How Sri Lanka’s militarized response to Covid led to the unraveling of a nation

Sri Lanka Military Covid

Note: This is the second in a series of articles on the economic and social crisis in Sri Lanka in the aftermath of Covid-19 by journalist Tushar Dhara who was in the country to report on the events there first hand.

On 18 March, 2020 – a week after the first local case of Covid-19 was reported in Sri Lanka – the government set up the National Operation Centre for Prevention of COVID 19 Outbreak (NOCPCO) and appointed a military official to head it. Not just any official, but Lt. Gen. Shavendra Silva. Silva, who was the acting chief of defence staff and the army commander, was the eleventh appointment of a serving or retired military officer to a government post by President Gotabaya Rajapaksa since becoming president in November 2019.

Silva’s appointment also signaled a desire to militarize the nation’s Covid response. This wasn’t surprising, given Gotabaya’s own military background and his explicitly stated desire for technocratic and military style governance during the Presidential campaign. The promise of a strongman who would enforce military discipline received the stamp of electoral approval, particularly as it was juxtaposed as an antidote to the coalition government and the 2019 Easter Sunday bombings.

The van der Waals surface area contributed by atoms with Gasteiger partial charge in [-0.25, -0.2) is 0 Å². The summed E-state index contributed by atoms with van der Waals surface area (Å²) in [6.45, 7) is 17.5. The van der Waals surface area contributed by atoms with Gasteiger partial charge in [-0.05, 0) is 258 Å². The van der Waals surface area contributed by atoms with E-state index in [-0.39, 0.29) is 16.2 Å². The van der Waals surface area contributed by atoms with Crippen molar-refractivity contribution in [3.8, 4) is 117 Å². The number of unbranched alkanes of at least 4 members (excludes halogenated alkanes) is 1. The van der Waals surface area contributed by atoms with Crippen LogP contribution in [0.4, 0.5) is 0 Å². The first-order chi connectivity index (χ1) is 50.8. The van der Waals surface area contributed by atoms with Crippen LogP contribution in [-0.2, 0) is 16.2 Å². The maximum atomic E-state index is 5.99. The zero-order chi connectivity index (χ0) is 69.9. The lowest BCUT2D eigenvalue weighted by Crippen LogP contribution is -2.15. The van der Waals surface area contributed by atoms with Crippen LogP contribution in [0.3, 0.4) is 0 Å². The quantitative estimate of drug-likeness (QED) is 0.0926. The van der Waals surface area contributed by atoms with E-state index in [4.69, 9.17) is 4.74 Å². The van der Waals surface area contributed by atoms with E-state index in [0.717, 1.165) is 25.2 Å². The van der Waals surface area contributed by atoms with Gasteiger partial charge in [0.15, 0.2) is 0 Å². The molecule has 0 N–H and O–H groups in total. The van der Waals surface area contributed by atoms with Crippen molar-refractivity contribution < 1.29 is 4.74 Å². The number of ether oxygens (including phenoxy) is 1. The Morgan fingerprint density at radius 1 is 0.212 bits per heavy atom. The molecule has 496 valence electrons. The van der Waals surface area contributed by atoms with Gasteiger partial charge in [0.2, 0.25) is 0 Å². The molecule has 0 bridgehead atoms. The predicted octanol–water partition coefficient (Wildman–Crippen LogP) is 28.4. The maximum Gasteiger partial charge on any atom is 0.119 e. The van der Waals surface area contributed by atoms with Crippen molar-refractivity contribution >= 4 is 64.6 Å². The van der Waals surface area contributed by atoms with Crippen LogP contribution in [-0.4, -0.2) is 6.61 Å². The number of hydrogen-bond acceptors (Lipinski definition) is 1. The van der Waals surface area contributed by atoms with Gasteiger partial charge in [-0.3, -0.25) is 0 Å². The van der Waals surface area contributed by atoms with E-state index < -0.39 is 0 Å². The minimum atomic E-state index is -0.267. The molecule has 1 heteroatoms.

The early days of the pandemic witnessed increased centralization and militarized governance. It opened the doors for the military to not just provide logistical support, but to coordinate the pandemic response and supplant civilian authorities. The government’s ability to keep the pandemic in check during the first wave was received well by the Sinhala-Buddhist majority, which gave Gotabaya Rajapaksa a massive victory in the Parliamentary elections of 2020. This was interpreted as approval for even more centralization in the mould of militarized governance. Within a few weeks the government introduced the 20th amendment bill, which rolled back many checks and balances introduced during the 2015-19 coalition government. The 20th amendment strengthened the executive presidency, provided immunity from legal challenge, and weakened independent institutions. Another development was the ramming through of the Port City bill through Parliament.

Shankitha Gunaratne, the deputy Executive Director of Transparency International, Sri Lanka told me that the bill was introduced on a Friday – before the weekend and a series of public holidays – which gave citizens just one day to challenge it in court. The Bill is meant to provide a legal framework for an international financial district being built in partnership with the Chinese on land dredged from the sea adjacent to Colombo Port.